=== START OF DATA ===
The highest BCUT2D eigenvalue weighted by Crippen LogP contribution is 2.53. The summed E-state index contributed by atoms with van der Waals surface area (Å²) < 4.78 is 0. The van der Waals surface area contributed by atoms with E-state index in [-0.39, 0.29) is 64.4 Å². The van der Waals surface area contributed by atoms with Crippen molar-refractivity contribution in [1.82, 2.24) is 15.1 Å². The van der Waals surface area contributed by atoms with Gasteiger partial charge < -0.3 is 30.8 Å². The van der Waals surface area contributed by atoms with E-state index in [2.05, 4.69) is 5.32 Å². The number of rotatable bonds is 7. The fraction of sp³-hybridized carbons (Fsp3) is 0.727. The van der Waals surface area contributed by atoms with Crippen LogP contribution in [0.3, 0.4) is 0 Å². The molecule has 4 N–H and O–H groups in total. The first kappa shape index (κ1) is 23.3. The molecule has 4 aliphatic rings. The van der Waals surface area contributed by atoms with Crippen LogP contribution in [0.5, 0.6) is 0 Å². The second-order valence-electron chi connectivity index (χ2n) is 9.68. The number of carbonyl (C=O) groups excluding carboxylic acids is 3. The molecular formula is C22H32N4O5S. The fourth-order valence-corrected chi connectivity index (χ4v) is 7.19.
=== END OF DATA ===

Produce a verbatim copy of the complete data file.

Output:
The highest BCUT2D eigenvalue weighted by Crippen LogP contribution is 2.53. The summed E-state index contributed by atoms with van der Waals surface area (Å²) < 4.78 is 0. The van der Waals surface area contributed by atoms with E-state index in [-0.39, 0.29) is 64.4 Å². The van der Waals surface area contributed by atoms with Crippen molar-refractivity contribution in [1.82, 2.24) is 15.1 Å². The van der Waals surface area contributed by atoms with Gasteiger partial charge < -0.3 is 30.8 Å². The van der Waals surface area contributed by atoms with E-state index in [2.05, 4.69) is 5.32 Å². The number of rotatable bonds is 7. The fraction of sp³-hybridized carbons (Fsp3) is 0.727. The van der Waals surface area contributed by atoms with Crippen LogP contribution in [0.3, 0.4) is 0 Å². The molecule has 4 N–H and O–H groups in total. The first kappa shape index (κ1) is 23.3. The molecule has 4 aliphatic rings. The van der Waals surface area contributed by atoms with Crippen LogP contribution in [0.5, 0.6) is 0 Å². The second-order valence-electron chi connectivity index (χ2n) is 9.68. The number of carbonyl (C=O) groups excluding carboxylic acids is 3. The molecular formula is C22H32N4O5S. The fourth-order valence-corrected chi connectivity index (χ4v) is 7.19.